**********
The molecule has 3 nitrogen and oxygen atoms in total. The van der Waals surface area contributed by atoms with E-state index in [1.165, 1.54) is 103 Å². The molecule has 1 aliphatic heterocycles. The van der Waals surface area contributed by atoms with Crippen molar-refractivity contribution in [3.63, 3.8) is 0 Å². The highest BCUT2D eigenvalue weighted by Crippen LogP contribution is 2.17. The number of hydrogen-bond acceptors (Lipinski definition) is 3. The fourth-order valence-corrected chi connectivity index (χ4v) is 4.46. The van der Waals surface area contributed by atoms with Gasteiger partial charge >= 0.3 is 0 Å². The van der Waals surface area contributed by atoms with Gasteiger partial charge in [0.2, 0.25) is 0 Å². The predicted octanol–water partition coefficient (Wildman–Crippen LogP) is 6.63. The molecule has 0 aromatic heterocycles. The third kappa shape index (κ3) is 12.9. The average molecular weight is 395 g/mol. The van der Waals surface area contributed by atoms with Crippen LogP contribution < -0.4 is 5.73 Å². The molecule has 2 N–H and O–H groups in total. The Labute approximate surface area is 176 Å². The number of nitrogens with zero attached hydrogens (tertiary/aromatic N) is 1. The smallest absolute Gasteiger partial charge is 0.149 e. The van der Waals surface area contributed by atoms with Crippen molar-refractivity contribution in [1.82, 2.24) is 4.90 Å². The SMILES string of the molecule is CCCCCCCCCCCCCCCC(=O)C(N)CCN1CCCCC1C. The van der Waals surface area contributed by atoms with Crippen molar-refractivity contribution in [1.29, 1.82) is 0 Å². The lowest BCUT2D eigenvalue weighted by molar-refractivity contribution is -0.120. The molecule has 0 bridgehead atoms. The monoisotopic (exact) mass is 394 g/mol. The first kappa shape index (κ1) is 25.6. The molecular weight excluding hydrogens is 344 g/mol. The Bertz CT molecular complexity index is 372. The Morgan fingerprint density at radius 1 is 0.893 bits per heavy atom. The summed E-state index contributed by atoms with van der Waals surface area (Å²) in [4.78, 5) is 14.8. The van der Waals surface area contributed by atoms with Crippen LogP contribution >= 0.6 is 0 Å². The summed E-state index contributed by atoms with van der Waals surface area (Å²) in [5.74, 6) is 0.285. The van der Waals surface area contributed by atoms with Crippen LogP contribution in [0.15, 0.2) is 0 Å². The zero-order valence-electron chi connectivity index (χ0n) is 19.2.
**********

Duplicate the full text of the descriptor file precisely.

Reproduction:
The molecule has 3 nitrogen and oxygen atoms in total. The van der Waals surface area contributed by atoms with E-state index in [1.165, 1.54) is 103 Å². The molecule has 1 aliphatic heterocycles. The van der Waals surface area contributed by atoms with Crippen molar-refractivity contribution in [3.63, 3.8) is 0 Å². The highest BCUT2D eigenvalue weighted by Crippen LogP contribution is 2.17. The number of hydrogen-bond acceptors (Lipinski definition) is 3. The fourth-order valence-corrected chi connectivity index (χ4v) is 4.46. The van der Waals surface area contributed by atoms with Gasteiger partial charge >= 0.3 is 0 Å². The van der Waals surface area contributed by atoms with Gasteiger partial charge in [0.2, 0.25) is 0 Å². The predicted octanol–water partition coefficient (Wildman–Crippen LogP) is 6.63. The molecule has 0 aromatic heterocycles. The third kappa shape index (κ3) is 12.9. The average molecular weight is 395 g/mol. The van der Waals surface area contributed by atoms with Crippen LogP contribution < -0.4 is 5.73 Å². The molecule has 2 N–H and O–H groups in total. The Labute approximate surface area is 176 Å². The number of nitrogens with zero attached hydrogens (tertiary/aromatic N) is 1. The smallest absolute Gasteiger partial charge is 0.149 e. The van der Waals surface area contributed by atoms with Crippen molar-refractivity contribution in [1.82, 2.24) is 4.90 Å². The SMILES string of the molecule is CCCCCCCCCCCCCCCC(=O)C(N)CCN1CCCCC1C. The van der Waals surface area contributed by atoms with Crippen molar-refractivity contribution in [1.29, 1.82) is 0 Å². The lowest BCUT2D eigenvalue weighted by molar-refractivity contribution is -0.120. The molecule has 0 bridgehead atoms. The monoisotopic (exact) mass is 394 g/mol. The first kappa shape index (κ1) is 25.6. The molecular weight excluding hydrogens is 344 g/mol. The Bertz CT molecular complexity index is 372. The Morgan fingerprint density at radius 1 is 0.893 bits per heavy atom. The summed E-state index contributed by atoms with van der Waals surface area (Å²) in [4.78, 5) is 14.8. The van der Waals surface area contributed by atoms with Crippen LogP contribution >= 0.6 is 0 Å². The summed E-state index contributed by atoms with van der Waals surface area (Å²) in [5.74, 6) is 0.285. The van der Waals surface area contributed by atoms with Crippen LogP contribution in [0.15, 0.2) is 0 Å². The zero-order valence-electron chi connectivity index (χ0n) is 19.2.